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About coastal management

Queensland’s coast is a significant natural resource and provides valuable ecosystem services that support the state’s economic and social well being. The mainland coastline stretches for more than 6,900 kilometres. It is ecologically diverse with a variety of both terrestrial and aquatic ecosystems as well as iconic beaches, foreshores and headlands.

However, the high demand for use of coastal land by the community can result in coastal environments becoming degraded or used for purposes contrary to the objectives of the Coastal Protection and Management Act 1995 (Coastal Act).

Coastal environments constantly adapt to change as a result of dynamic natural processes, such as tides, waves, floods, storms and cyclones, and changes in sea level. Climate change impacts, such as increasing sea levels and increasing intensity of storms and cyclones will compound and extend the vulnerability of Queensland’s low-lying coastal areas to coastal hazards. Degraded environments can accelerate this rate of change and increase instability in coastal environments.

Coastal planning

Sound coastal planning and management is vital to help protect and conserve the coast’s important cultural, ecological and natural values.

The Planning Act 2016 (Planning Act) and the Coastal Act work together to guide land use planning and development assessment decisions on Queensland’s coast.

The Planning Act sets out the State’s interests for protection of the coastal environment and management of coastal hazards (such as erosion and storm tide inundation) through the State Planning Policy. It also provides the tools to trigger development for assessment.

The Coastal Act supports the protection of the coast and coastal resources through the provision of technical information to inform planning decisions. This includes the declaration of erosion prone areas and coastal management districts and the setting of development assessment codes for the Planning Act.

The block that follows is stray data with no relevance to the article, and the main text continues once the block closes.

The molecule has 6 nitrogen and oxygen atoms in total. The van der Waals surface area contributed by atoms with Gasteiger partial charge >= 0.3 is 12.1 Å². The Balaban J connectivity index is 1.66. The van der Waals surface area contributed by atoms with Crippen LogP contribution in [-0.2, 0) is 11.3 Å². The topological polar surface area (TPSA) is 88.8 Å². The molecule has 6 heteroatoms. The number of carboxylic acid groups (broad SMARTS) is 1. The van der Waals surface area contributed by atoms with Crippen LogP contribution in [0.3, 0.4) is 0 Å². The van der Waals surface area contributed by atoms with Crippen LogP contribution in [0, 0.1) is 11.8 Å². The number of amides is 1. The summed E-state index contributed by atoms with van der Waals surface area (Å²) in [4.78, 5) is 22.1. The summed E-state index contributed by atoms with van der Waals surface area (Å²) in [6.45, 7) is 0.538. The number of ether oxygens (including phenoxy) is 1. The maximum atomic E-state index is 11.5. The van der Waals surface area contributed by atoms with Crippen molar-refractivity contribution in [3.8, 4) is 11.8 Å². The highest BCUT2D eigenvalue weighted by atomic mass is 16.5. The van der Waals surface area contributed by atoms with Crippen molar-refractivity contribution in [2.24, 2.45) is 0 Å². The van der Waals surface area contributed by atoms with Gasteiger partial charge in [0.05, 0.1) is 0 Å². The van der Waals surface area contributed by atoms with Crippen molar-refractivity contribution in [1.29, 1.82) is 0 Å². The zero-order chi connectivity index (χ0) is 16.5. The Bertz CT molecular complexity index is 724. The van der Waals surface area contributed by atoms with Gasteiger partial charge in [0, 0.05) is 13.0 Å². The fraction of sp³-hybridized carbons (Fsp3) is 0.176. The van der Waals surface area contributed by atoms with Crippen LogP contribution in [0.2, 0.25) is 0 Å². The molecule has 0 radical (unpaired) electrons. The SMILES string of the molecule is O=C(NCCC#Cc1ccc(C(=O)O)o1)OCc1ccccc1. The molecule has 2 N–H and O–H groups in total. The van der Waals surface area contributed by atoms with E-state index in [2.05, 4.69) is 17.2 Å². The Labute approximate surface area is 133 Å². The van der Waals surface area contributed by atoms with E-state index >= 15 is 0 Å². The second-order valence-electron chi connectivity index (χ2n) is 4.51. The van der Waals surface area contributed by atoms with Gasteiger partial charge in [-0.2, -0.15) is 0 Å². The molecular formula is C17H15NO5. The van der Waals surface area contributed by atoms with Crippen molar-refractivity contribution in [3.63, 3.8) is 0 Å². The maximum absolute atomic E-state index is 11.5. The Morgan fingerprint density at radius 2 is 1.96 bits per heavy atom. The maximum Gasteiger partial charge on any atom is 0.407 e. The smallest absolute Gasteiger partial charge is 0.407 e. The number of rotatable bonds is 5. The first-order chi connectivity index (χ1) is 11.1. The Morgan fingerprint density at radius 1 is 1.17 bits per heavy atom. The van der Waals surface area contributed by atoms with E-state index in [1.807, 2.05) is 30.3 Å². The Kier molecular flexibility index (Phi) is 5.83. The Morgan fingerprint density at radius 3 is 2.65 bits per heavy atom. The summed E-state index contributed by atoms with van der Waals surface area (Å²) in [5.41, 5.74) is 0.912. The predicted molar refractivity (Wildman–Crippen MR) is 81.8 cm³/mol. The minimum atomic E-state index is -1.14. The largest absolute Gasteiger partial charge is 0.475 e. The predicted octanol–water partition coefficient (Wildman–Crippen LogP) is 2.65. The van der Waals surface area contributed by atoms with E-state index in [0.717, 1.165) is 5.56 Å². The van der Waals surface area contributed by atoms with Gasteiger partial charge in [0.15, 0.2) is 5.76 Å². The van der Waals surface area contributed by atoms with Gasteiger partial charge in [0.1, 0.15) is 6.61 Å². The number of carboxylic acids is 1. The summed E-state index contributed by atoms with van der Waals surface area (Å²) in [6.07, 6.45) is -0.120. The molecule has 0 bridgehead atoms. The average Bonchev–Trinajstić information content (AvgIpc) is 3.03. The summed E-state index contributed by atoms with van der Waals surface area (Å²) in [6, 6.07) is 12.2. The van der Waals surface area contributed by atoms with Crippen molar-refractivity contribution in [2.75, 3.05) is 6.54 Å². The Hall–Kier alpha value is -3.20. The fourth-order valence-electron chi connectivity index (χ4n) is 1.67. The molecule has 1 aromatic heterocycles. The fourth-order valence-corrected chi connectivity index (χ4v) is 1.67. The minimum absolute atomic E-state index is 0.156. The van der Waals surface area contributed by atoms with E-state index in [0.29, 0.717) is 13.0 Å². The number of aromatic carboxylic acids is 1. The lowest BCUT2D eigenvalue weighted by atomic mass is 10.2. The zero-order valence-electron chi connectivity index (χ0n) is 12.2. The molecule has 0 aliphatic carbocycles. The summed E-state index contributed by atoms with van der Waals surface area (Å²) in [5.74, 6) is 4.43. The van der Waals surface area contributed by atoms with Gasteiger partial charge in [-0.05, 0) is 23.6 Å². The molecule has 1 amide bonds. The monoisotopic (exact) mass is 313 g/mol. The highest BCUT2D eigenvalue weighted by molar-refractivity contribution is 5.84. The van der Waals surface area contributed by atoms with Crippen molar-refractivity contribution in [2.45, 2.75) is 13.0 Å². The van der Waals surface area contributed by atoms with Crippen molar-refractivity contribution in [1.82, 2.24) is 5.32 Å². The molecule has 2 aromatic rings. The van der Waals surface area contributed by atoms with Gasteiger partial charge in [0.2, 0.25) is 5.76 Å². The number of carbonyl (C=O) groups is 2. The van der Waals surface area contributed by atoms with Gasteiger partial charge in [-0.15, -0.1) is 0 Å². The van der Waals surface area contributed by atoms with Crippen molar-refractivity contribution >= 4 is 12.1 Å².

Key coastal management initiatives, which support the objectives of the Coastal Act, include:

  • Coastal Management Plan
  • Shoreline management plans
  • QCoast2100.

Coastal Management Plan

The Coastal Management Plan provides guidance for the protection, conservation, rehabilitation and management of the coastal zone, including its resources and biological diversity.

It provides coastal land managers with guidance on management planning, activities and works that are not defined as coastal development activities under the Planning Act.

Key management policies dealt with by the plan include:

  • maintaining coastal landforms and physical coastal processes
  • conserving nature
  • maintaining access to coastal resources for indigenous cultural activities
  • maintaining or enhancing public access
  • management planning
  • knowledge sharing and community engagement.

Find out more about Coastal Management Plan.

Shoreline erosion management plans

Shoreline erosion management plans (SEMPs) enable local governments and their communities to develop effective and sustainable erosion management strategies to:

  • identify significant coastal erosion issues
  • develop an understanding of the underlying coastal processes contributing to erosion problems
  • develop and evaluate options for erosion protection and management
  • facilitate community input on coastal erosion issues
  • assist planning for the delivery of selected erosion protection and management options.

Further information on developing a plan is available in the guideline Preparing a shoreline erosion management plan (PDF, 249KB).

For technical support in relation to develop a SEMP, email coastal.support@des.qld.gov.au.

Qcoast2100

The QCoast2100 program supports coastal councils and their communities to plan and prepare for storm tide, coastal erosion and rising sea levels resulting from climate change.

For more information visit QCoast2100.

Coastal development

The Queensland Government regulates development activities in coastal area to protect natural values and minimise the impact of coastal hazards.

Coastal development generally requires assessment under the Planning Act 2016 (Planning Act) to ensure it is managed to protect and conserve environmental, social and economic coastal resources and enhance the resilience of coastal communities to coastal hazards.

Find out more about coastal development.

Related information

Find out more about Queensland’s coastal environment and ecosystems.